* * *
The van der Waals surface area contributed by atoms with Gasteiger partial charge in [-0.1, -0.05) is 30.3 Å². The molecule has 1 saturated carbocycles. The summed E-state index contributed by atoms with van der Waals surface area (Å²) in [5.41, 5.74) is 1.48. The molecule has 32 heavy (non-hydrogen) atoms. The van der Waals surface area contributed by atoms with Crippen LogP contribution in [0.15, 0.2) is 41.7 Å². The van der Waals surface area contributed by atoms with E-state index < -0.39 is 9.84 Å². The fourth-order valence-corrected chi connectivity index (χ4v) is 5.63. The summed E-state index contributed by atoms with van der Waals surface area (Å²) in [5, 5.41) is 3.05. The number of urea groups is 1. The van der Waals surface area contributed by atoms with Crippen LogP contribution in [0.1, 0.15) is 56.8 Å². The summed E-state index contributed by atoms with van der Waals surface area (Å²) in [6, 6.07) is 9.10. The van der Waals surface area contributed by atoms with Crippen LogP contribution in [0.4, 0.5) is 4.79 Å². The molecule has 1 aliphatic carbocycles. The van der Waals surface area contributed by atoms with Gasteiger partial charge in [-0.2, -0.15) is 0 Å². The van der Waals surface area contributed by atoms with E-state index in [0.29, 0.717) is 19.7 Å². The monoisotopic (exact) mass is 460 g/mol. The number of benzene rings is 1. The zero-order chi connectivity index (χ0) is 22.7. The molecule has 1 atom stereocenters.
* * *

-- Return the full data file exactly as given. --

The van der Waals surface area contributed by atoms with Gasteiger partial charge in [-0.1, -0.05) is 30.3 Å². The molecule has 1 saturated carbocycles. The summed E-state index contributed by atoms with van der Waals surface area (Å²) in [5.41, 5.74) is 1.48. The molecule has 32 heavy (non-hydrogen) atoms. The van der Waals surface area contributed by atoms with Crippen LogP contribution in [0.15, 0.2) is 41.7 Å². The van der Waals surface area contributed by atoms with E-state index < -0.39 is 9.84 Å². The fourth-order valence-corrected chi connectivity index (χ4v) is 5.63. The summed E-state index contributed by atoms with van der Waals surface area (Å²) in [5, 5.41) is 3.05. The number of urea groups is 1. The van der Waals surface area contributed by atoms with Crippen LogP contribution in [0.1, 0.15) is 56.8 Å². The summed E-state index contributed by atoms with van der Waals surface area (Å²) in [6, 6.07) is 9.10. The van der Waals surface area contributed by atoms with Crippen LogP contribution in [0.4, 0.5) is 4.79 Å². The molecule has 1 aliphatic carbocycles. The van der Waals surface area contributed by atoms with Gasteiger partial charge in [-0.2, -0.15) is 0 Å². The van der Waals surface area contributed by atoms with E-state index in [0.29, 0.717) is 19.7 Å². The monoisotopic (exact) mass is 460 g/mol. The number of benzene rings is 1. The zero-order chi connectivity index (χ0) is 22.7. The molecule has 1 atom stereocenters.